The Case for Skin to Skin Care
Skin to skin contact is one of the things that makes me really pumped up. Babies do better when they are skin to skin with their parent, birthing persons do better when they are skin to skin with baby. Yet, it’s still really common place to see parents and baby separated following birth! So, let’s talk about the wonders of skin to skin. The more birthing persons who ask for it, the more it becomes the norm.
What is Skin to Skin?
- Skin to Skin care:
Continuous contact of a new parent and their baby skin to skin with only a diaper in between. Contact should be started within 30 minutes (preferably 10 minutes) of birth and continue as long as possible.
Kangaroo Mother Care:
Often used in describing premie care, this involves continuous skin to skin contact as stated above, access to the nipple to promote exclusive breastfeeding and support for new parent and baby together. Leading experts in the field recommend 20 hours/day of skin to skin contact for all infants, but especially for premies.
Why skin to skin?
- Helps your baby maintain their temperature better than an incubator
- Baby maintains stable blood sugar
- Baby is less stressed, cries less and painful procedures hurt less
- Increases your chances of exclusively breastfeeding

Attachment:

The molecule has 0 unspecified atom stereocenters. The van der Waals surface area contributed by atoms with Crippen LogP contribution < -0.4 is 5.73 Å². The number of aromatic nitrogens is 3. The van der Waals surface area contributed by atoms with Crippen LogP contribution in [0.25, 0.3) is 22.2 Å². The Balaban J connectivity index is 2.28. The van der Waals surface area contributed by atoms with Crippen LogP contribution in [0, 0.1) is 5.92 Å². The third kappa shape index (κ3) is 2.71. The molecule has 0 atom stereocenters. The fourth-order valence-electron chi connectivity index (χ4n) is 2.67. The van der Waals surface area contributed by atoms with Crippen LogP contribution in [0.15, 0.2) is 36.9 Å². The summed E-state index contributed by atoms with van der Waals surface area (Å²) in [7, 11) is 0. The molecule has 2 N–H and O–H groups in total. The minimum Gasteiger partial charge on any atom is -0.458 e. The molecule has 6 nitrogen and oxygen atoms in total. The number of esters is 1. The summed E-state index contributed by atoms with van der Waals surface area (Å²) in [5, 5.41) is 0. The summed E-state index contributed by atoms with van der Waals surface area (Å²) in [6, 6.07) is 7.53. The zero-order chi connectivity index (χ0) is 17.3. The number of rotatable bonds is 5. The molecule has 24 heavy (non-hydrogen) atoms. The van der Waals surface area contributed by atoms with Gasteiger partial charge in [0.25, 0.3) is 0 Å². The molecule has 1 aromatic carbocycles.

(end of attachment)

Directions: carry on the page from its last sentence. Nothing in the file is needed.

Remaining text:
- Improves baby’s oxygenation
- Earlier discharge from hospital
- Fewer apneas
- Better controlled heart rate
- Baby is more alert and reactive
- Better parent-baby relationship
These are impressive! Even more impressive, all of these are true in low birth weight, preterm infants !
How can I get in on this?
Unfortunately, this is another instance where birthing persons have to advocate for themselves. Make sure your care provider and your doula know that you want immediate skin to skin with your baby. There are very few instances where you and baby actually need to be separated right after birth. So, state clearly that you want your little one placed on your chest immediately (this goes for C-sections too!).
Ask if recommended procedures can be done skin to skin, chances are they can! APGAR assessments, heal pricks, vitamin K shots and eye ointment- all of these can be done skin to skin. Even a CPAP and suctioning can be done this way.
Ask your care provider to wait to weigh your baby. At least, wait until after the two of you have established breastfeeding. This gives you and baby a chance to bond and for your fierce maternal instinct to kick in.
Get your partner in on it. It’s important to maintain skin to skin contact for the first few days of life. This means that your support team will have to pick up a lot of work- meal prep, doing dishes, cleaning and entertaining any guests that might come around. Your birth partner can also be the skin in skin to skin care whenever you need a break.
Get good at baby wearing. Find a store near you that has trained staff who can help you find a carrier that works for you. Then wear your baby! Bonus points if you are naked under the carrier.
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This article is meant to provide information only, it does not substitute for personalized medical care.
 Bera, Alpanamayi et al. “Effect Of Kangaroo Mother Care On Vital Physiological Parameters Of The Low Birth Weight Newborn”. Indian Journal of Community Medicine 39.4 (2014): 245. Web.